Resurgent New England

FOR many years New England's economy had to face with typical Yankee stoicism the indignities of has-been status - the decline of its textile, shipping industries, the OPEC oil shocks, and the Sunbelt exodus. But no more.

Largely riding the high-tech industry boom, the region now prospers. Unemployment in Massachusetts and Connecticut is heading into the low 4 percent range, half the national average. A decade ago Massachusetts hosted six Fortune 500 companies; now more than twice that number, 15, have their headquarters in the Bay State.

The lesson in all this is that too much store should never be set in even the major economic problems of the moment. Straight-line graphs that would predict unending trouble often cannot anticipate changes in circumstances or people's reactions to events.

New England is benefiting from the shift to a high-tech environment generally in the United States business structure - in skills, materials, and equipment - and not just from high-tech sales directly. The defense buildup under Presidents Reagan and Carter, a corollary of the high-tech trade, is also helping the region. At least a 5 percent real growth in defense spending is expected to survive a congressional trim of Reagan's defense plans next week, with much of the subcontract work headed for New England. Also, the region's many educational institutions have added a remarkable entrepreneurial thrust. These pluses represent longer-term, not cyclical, trends for the region, says Robert Gough, a Data Resources Inc. economist.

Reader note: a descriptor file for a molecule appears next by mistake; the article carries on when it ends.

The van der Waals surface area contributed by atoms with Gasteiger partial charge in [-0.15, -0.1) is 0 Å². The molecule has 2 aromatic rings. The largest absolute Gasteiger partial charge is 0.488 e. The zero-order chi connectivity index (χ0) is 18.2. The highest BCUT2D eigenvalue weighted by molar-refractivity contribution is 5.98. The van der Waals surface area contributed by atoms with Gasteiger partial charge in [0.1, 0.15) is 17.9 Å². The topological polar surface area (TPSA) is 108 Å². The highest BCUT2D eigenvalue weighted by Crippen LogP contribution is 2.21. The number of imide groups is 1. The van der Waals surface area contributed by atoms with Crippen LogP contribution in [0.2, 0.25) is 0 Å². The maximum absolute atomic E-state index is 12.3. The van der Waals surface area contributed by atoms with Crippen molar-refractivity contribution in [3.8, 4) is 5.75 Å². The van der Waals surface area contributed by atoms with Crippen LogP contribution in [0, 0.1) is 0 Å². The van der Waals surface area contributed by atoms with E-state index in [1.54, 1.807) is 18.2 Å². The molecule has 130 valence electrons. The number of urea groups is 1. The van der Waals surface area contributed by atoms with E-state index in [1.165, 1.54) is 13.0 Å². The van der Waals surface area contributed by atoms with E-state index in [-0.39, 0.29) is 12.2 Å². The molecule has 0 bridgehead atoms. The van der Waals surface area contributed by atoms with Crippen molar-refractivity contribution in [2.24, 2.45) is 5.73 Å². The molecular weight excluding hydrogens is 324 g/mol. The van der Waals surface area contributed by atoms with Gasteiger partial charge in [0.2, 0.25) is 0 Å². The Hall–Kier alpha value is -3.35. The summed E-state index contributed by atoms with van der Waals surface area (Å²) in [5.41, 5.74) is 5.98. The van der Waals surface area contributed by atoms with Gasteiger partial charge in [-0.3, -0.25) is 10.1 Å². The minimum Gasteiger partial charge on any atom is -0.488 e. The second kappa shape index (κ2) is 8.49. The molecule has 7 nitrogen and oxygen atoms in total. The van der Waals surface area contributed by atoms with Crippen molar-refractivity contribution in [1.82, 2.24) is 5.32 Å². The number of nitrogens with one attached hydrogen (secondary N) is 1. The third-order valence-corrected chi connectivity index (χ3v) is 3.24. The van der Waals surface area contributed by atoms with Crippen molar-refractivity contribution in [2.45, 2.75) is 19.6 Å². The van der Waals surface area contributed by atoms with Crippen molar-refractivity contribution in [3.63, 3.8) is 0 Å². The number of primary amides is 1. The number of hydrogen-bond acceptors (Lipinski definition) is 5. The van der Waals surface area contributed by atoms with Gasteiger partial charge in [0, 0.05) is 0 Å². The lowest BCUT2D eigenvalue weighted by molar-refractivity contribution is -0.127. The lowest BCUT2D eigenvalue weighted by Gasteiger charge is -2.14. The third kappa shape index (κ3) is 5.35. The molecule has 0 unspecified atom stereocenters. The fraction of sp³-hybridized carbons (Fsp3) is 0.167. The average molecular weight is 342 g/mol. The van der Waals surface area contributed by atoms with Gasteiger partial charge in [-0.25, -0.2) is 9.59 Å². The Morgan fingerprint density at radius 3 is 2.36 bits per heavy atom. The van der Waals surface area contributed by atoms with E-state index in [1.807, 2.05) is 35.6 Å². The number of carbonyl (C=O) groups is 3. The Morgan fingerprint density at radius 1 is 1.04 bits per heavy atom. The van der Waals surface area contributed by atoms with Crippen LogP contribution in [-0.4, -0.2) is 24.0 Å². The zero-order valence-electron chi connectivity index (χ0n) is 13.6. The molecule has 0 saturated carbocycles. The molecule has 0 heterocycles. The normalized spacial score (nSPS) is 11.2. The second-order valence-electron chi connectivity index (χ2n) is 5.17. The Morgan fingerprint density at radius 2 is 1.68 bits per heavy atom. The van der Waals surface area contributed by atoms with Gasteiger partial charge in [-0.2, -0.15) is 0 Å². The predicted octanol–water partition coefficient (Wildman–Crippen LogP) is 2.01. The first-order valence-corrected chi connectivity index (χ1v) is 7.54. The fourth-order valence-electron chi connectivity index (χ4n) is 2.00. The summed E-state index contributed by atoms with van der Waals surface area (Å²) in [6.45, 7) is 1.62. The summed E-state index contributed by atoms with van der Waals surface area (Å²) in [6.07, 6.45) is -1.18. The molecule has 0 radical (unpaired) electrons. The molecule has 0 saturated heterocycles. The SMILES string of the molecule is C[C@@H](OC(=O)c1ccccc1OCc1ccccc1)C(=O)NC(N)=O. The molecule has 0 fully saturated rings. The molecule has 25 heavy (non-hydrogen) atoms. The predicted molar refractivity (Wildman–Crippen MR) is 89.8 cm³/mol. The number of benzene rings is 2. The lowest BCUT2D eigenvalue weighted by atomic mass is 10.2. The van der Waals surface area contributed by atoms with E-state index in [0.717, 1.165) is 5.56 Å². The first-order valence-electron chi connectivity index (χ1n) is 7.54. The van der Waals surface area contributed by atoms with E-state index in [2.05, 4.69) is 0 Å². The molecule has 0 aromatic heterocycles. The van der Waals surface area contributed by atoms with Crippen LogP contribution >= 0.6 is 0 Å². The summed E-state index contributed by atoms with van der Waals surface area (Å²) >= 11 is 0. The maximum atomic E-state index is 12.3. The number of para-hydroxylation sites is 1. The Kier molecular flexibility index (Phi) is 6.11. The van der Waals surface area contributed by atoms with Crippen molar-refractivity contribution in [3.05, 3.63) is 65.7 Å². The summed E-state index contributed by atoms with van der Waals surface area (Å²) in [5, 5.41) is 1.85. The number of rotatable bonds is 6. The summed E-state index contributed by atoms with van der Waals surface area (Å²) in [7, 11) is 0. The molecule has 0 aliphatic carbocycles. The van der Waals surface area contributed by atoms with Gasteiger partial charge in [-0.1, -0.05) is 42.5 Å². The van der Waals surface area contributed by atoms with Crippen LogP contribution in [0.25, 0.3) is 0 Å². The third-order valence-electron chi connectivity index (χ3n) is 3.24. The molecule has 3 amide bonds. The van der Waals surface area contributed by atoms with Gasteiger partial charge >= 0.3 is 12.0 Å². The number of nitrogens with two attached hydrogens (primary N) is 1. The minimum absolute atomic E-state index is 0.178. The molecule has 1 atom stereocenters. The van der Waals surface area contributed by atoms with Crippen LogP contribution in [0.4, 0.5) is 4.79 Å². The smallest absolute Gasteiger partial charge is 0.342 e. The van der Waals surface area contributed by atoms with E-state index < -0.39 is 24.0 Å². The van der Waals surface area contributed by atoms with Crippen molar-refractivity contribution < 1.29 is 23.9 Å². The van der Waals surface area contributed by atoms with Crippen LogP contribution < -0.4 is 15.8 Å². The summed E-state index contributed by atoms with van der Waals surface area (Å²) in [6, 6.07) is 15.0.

Vermont and New Hampshire, especially in their southern tiers, are enjoying the secondary effects of the boom, in leisure and business activities. In the larger cities, new hotels, restaurants, and shopping malls show the region's comeback.

Now it is asked whether New England might become an importer of idled workers from the Middle West. But in another decade will we perhaps be describing how that region, too, made an unexpected comeback?

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